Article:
Scientists just teleported an object into space - so when will humans ‘beam up’?

In Star Trek, Captain Kirk ‘beams up’ to the starship Enterprise at the flick of a switch – and this week, the idea became reality.

On a very, very small scale, anyway.

Chinese scientists announced that the Chinese Micius satellite had detected the first object ‘teleported’ from Earth to orbit – a single light particle, or photon.

But could we ever transport a human being in the same way – using the same ‘quantum entanglement’ used to ‘teleport’ subatomic particles?

It’s not impossible, some scientists believe, or at least it might not be in the far future – but there are some pretty major obstacles to overcome first.

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How does ‘quantum teleportation’ work?

The experiment in which Chinese scientists ‘teleported’ a photon isn’t unique – such ‘teleportation’ has been carried out several times on Earth before.

The experiments work using pairs of tiny particles which are ‘entangled’ – ie they have linked properties.

Using the weird phenomenon of quantum entanglement, scientists can ‘transmit’ the information about a particle (ie whether it’s polarised) over a distance.

The particle doesn’t travel – but the information about it arrives in another place, instantly, due to scientists manipulating the other ‘linked’ particle.

It’s pretty baffling stuff – Einstein described the idea as ‘spooky action at a distance’.

Scientists believe that – while physical teleportation is unlikely – the technology could lead to technologies such as ultra-secure communications, where information ‘teleports’ from one place to another.

Is it possible to scale this up to teleport people?

In theory, there’s no law of physics which forbids using ‘quantum entanglement’ to transmit information about every particle in a larger object simultaneously.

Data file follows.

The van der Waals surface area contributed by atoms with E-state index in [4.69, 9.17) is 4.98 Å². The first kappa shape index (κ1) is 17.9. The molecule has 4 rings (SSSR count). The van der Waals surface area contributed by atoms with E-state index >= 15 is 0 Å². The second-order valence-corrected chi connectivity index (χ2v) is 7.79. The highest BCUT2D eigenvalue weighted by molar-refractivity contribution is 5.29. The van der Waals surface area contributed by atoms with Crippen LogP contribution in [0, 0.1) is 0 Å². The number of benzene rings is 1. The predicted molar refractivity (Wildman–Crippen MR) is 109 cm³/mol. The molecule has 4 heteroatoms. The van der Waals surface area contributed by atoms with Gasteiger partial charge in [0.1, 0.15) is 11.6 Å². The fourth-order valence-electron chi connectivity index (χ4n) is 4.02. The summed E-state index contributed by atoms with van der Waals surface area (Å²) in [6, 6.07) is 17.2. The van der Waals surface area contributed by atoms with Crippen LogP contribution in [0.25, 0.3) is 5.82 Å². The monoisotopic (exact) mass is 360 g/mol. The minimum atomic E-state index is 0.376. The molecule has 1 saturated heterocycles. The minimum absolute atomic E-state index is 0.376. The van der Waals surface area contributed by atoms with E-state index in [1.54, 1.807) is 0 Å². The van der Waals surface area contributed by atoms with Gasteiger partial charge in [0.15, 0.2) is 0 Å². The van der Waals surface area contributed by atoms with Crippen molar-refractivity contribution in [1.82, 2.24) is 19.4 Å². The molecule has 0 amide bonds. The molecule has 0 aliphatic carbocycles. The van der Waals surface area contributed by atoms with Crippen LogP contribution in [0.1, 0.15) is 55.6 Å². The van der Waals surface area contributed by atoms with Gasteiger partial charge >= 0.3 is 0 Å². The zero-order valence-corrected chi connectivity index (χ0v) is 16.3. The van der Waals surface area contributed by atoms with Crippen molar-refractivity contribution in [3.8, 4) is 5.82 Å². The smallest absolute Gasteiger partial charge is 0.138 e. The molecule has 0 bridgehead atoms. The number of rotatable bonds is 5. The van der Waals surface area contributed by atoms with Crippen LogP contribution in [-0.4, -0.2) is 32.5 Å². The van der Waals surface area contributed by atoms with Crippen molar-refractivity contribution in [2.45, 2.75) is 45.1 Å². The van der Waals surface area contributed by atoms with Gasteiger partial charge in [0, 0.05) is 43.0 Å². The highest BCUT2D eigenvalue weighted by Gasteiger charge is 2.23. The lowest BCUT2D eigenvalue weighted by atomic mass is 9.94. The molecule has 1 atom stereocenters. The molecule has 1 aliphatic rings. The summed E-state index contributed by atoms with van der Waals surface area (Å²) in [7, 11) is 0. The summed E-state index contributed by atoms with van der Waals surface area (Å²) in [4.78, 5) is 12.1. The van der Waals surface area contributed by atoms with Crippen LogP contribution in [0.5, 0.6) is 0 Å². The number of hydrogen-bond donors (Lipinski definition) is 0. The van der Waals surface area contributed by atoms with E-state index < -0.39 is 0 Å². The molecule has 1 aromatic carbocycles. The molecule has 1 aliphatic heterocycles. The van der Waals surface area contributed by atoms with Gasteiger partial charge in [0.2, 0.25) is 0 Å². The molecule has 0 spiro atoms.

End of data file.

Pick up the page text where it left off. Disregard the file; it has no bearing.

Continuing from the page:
But there are are enormous problems to overcome first – and scientists say that if teleporting people does ever happen, it will be very, very far in the future.

‘What we are teleporting is the state of a particle,’ Ronald Hanson, from Delft University of Technology in the Netherlands, said after a successful teleportation experiment in 2014.

‘If you believe we are nothing more than a collection of atoms strung together in a particular way, then in principle it should be possible to teleport ourselves from one place to another.
‘I would not rule it out because there’s no fundamental law of physics preventing it. If it ever does happen it will be far in the future.’

So what’s the problem?

There are several very major roadblocks which mean that teleporting a human being is basically impossible – and likely to remain so for a very long time.

For a start, the amount of information inside a human being.

We can transmit information about one photon, sure – but University of Leicester students calculated how much information there actually is in a person, including the information in every cell and in a human brain.

Transmitting this information via radio waves would take 350,000 times the age of the universe (which is 14 billion years), the students said – commenting that ‘it would be easier to walk’.

Transmitting this amount of information via quantum entanglement, and then reassembling the body in another place is impossible without the invention of technologies we can’t even imagine at present.

Also, even if you could do it, there’s no reason to think that the new ‘person’ would actually be alive.

Is anyone more optimistic?

As with everything from time travel to cloning, there’s a few scientists who believe it will happen a little sooner.

Physicist and science populariser Professor Michio Kaku has said he thinks teleportation might happen in the 22nd century – although Kaku is known for his fondness for outlandish ideas such as parallel universes.

Kaku said, ‘You know the expression, ‘Beam me up, Scotty’? We used to laugh at it. We physicists used to laugh when someone talked about teleportation something like that, but we don’t laugh anymore.

‘At an atomic level we do it already. It’s called quantum entanglement. think within a decade we will teleport the first molecule.’

Kaku believes that scaling this up to larger objects – or even people – is simply ‘an engineering project’ – and that by next century, it might be possible.